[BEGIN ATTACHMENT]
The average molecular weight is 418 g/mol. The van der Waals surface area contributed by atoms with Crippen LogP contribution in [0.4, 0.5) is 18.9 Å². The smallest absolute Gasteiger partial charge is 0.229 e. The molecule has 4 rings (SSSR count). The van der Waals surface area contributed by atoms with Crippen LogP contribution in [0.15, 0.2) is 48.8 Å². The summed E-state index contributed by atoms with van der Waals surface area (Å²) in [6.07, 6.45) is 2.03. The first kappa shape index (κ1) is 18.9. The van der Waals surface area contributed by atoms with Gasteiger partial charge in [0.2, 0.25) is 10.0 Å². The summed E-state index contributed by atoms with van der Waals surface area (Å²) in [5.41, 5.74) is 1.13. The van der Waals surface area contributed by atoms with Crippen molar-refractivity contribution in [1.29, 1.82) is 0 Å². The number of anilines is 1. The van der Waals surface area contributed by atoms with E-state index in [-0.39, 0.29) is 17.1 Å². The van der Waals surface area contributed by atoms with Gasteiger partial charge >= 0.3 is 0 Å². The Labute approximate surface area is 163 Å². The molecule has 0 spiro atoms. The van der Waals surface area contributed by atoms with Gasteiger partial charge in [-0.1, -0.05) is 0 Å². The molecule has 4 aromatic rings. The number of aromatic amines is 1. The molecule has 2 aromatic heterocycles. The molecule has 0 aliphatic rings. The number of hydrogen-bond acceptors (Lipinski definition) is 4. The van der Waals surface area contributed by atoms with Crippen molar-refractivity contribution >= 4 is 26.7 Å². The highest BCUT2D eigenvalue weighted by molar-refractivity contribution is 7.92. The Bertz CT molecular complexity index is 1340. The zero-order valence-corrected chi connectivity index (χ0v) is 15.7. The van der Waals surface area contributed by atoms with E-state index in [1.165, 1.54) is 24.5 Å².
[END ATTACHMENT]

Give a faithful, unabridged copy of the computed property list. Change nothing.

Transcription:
The average molecular weight is 418 g/mol. The van der Waals surface area contributed by atoms with Crippen LogP contribution in [0.4, 0.5) is 18.9 Å². The smallest absolute Gasteiger partial charge is 0.229 e. The molecule has 4 rings (SSSR count). The van der Waals surface area contributed by atoms with Crippen LogP contribution in [0.15, 0.2) is 48.8 Å². The summed E-state index contributed by atoms with van der Waals surface area (Å²) in [6.07, 6.45) is 2.03. The first kappa shape index (κ1) is 18.9. The van der Waals surface area contributed by atoms with Gasteiger partial charge in [0.2, 0.25) is 10.0 Å². The summed E-state index contributed by atoms with van der Waals surface area (Å²) in [5.41, 5.74) is 1.13. The van der Waals surface area contributed by atoms with Crippen molar-refractivity contribution in [1.29, 1.82) is 0 Å². The number of anilines is 1. The van der Waals surface area contributed by atoms with E-state index in [-0.39, 0.29) is 17.1 Å². The van der Waals surface area contributed by atoms with Gasteiger partial charge >= 0.3 is 0 Å². The Labute approximate surface area is 163 Å². The molecule has 0 spiro atoms. The van der Waals surface area contributed by atoms with Gasteiger partial charge in [-0.1, -0.05) is 0 Å². The molecule has 4 aromatic rings. The number of aromatic amines is 1. The molecule has 2 aromatic heterocycles. The molecule has 0 aliphatic rings. The number of hydrogen-bond acceptors (Lipinski definition) is 4. The van der Waals surface area contributed by atoms with Crippen molar-refractivity contribution >= 4 is 26.7 Å². The highest BCUT2D eigenvalue weighted by molar-refractivity contribution is 7.92. The Bertz CT molecular complexity index is 1340. The zero-order valence-corrected chi connectivity index (χ0v) is 15.7. The van der Waals surface area contributed by atoms with E-state index in [1.165, 1.54) is 24.5 Å².